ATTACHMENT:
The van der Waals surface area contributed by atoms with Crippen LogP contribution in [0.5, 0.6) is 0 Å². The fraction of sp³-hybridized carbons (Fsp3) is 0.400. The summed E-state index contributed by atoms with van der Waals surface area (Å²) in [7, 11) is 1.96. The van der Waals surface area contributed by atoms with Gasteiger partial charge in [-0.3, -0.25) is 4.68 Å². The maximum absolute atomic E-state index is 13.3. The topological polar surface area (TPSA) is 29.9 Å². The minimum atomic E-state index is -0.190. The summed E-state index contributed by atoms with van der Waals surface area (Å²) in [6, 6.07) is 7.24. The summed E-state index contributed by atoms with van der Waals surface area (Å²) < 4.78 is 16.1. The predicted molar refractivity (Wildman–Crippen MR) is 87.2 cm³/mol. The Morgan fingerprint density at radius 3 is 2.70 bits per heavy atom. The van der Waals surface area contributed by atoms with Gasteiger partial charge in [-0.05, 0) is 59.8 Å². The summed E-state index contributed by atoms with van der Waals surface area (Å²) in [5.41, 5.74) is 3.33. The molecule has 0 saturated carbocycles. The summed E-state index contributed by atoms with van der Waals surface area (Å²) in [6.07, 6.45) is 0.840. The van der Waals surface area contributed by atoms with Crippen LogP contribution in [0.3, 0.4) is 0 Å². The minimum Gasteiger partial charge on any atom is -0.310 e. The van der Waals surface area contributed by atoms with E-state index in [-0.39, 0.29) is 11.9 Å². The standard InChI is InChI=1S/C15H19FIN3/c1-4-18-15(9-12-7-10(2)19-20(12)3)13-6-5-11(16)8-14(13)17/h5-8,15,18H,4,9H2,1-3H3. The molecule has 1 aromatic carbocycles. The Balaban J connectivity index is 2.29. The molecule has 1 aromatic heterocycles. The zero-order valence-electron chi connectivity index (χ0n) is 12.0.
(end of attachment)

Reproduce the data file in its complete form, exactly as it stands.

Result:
The van der Waals surface area contributed by atoms with Crippen LogP contribution in [0.5, 0.6) is 0 Å². The fraction of sp³-hybridized carbons (Fsp3) is 0.400. The summed E-state index contributed by atoms with van der Waals surface area (Å²) in [7, 11) is 1.96. The van der Waals surface area contributed by atoms with Gasteiger partial charge in [-0.3, -0.25) is 4.68 Å². The maximum absolute atomic E-state index is 13.3. The topological polar surface area (TPSA) is 29.9 Å². The minimum atomic E-state index is -0.190. The summed E-state index contributed by atoms with van der Waals surface area (Å²) in [6, 6.07) is 7.24. The summed E-state index contributed by atoms with van der Waals surface area (Å²) < 4.78 is 16.1. The predicted molar refractivity (Wildman–Crippen MR) is 87.2 cm³/mol. The Morgan fingerprint density at radius 3 is 2.70 bits per heavy atom. The van der Waals surface area contributed by atoms with Gasteiger partial charge in [-0.05, 0) is 59.8 Å². The summed E-state index contributed by atoms with van der Waals surface area (Å²) in [5.41, 5.74) is 3.33. The molecule has 0 saturated carbocycles. The summed E-state index contributed by atoms with van der Waals surface area (Å²) in [6.07, 6.45) is 0.840. The van der Waals surface area contributed by atoms with Crippen LogP contribution in [0.3, 0.4) is 0 Å². The minimum Gasteiger partial charge on any atom is -0.310 e. The van der Waals surface area contributed by atoms with E-state index in [-0.39, 0.29) is 11.9 Å². The standard InChI is InChI=1S/C15H19FIN3/c1-4-18-15(9-12-7-10(2)19-20(12)3)13-6-5-11(16)8-14(13)17/h5-8,15,18H,4,9H2,1-3H3. The molecule has 1 aromatic carbocycles. The Balaban J connectivity index is 2.29. The molecule has 1 aromatic heterocycles. The zero-order valence-electron chi connectivity index (χ0n) is 12.0.